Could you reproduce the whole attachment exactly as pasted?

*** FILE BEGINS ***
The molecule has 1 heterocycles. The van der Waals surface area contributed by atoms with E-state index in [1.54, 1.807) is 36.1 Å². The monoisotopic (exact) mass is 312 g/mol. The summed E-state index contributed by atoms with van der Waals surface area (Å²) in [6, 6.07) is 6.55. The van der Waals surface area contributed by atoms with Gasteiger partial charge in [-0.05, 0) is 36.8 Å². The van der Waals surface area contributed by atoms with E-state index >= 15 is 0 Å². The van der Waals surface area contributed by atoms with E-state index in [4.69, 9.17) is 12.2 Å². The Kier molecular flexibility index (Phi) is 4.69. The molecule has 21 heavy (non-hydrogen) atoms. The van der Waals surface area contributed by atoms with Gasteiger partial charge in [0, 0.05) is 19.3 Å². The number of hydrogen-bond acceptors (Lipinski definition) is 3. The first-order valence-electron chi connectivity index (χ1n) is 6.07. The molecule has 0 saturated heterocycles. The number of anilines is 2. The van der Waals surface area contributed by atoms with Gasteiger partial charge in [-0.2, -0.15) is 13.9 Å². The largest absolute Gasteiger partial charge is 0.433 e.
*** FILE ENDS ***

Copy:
The molecule has 1 heterocycles. The van der Waals surface area contributed by atoms with E-state index in [1.54, 1.807) is 36.1 Å². The monoisotopic (exact) mass is 312 g/mol. The summed E-state index contributed by atoms with van der Waals surface area (Å²) in [6, 6.07) is 6.55. The van der Waals surface area contributed by atoms with Gasteiger partial charge in [-0.05, 0) is 36.8 Å². The van der Waals surface area contributed by atoms with E-state index >= 15 is 0 Å². The van der Waals surface area contributed by atoms with E-state index in [4.69, 9.17) is 12.2 Å². The Kier molecular flexibility index (Phi) is 4.69. The molecule has 21 heavy (non-hydrogen) atoms. The van der Waals surface area contributed by atoms with Gasteiger partial charge in [0, 0.05) is 19.3 Å². The number of hydrogen-bond acceptors (Lipinski definition) is 3. The first-order valence-electron chi connectivity index (χ1n) is 6.07. The molecule has 0 saturated heterocycles. The number of anilines is 2. The van der Waals surface area contributed by atoms with Gasteiger partial charge in [-0.2, -0.15) is 13.9 Å². The largest absolute Gasteiger partial charge is 0.433 e.